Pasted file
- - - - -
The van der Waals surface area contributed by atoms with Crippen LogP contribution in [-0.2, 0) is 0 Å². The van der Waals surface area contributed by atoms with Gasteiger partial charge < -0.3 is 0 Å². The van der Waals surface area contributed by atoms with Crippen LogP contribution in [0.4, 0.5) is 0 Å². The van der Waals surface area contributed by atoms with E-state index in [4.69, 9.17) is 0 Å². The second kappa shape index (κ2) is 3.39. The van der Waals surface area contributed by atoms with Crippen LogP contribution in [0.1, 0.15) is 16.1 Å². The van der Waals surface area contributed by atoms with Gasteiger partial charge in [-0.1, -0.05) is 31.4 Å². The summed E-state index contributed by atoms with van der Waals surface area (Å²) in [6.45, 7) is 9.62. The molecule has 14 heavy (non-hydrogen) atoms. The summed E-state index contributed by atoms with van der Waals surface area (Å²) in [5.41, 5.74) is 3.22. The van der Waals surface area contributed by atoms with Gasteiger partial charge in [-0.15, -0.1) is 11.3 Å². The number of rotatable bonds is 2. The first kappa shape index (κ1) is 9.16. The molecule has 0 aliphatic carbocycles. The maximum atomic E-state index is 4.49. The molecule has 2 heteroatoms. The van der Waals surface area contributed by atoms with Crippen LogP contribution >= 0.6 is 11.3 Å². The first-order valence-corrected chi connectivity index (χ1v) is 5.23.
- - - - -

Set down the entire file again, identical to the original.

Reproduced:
The van der Waals surface area contributed by atoms with Crippen LogP contribution in [-0.2, 0) is 0 Å². The van der Waals surface area contributed by atoms with Gasteiger partial charge < -0.3 is 0 Å². The van der Waals surface area contributed by atoms with Crippen LogP contribution in [0.4, 0.5) is 0 Å². The van der Waals surface area contributed by atoms with E-state index in [4.69, 9.17) is 0 Å². The second kappa shape index (κ2) is 3.39. The van der Waals surface area contributed by atoms with Crippen LogP contribution in [0.1, 0.15) is 16.1 Å². The van der Waals surface area contributed by atoms with Gasteiger partial charge in [-0.1, -0.05) is 31.4 Å². The summed E-state index contributed by atoms with van der Waals surface area (Å²) in [6.45, 7) is 9.62. The molecule has 14 heavy (non-hydrogen) atoms. The summed E-state index contributed by atoms with van der Waals surface area (Å²) in [5.41, 5.74) is 3.22. The van der Waals surface area contributed by atoms with Gasteiger partial charge in [-0.15, -0.1) is 11.3 Å². The number of rotatable bonds is 2. The first kappa shape index (κ1) is 9.16. The molecule has 0 aliphatic carbocycles. The maximum atomic E-state index is 4.49. The molecule has 2 heteroatoms. The van der Waals surface area contributed by atoms with Crippen LogP contribution >= 0.6 is 11.3 Å². The first-order valence-corrected chi connectivity index (χ1v) is 5.23.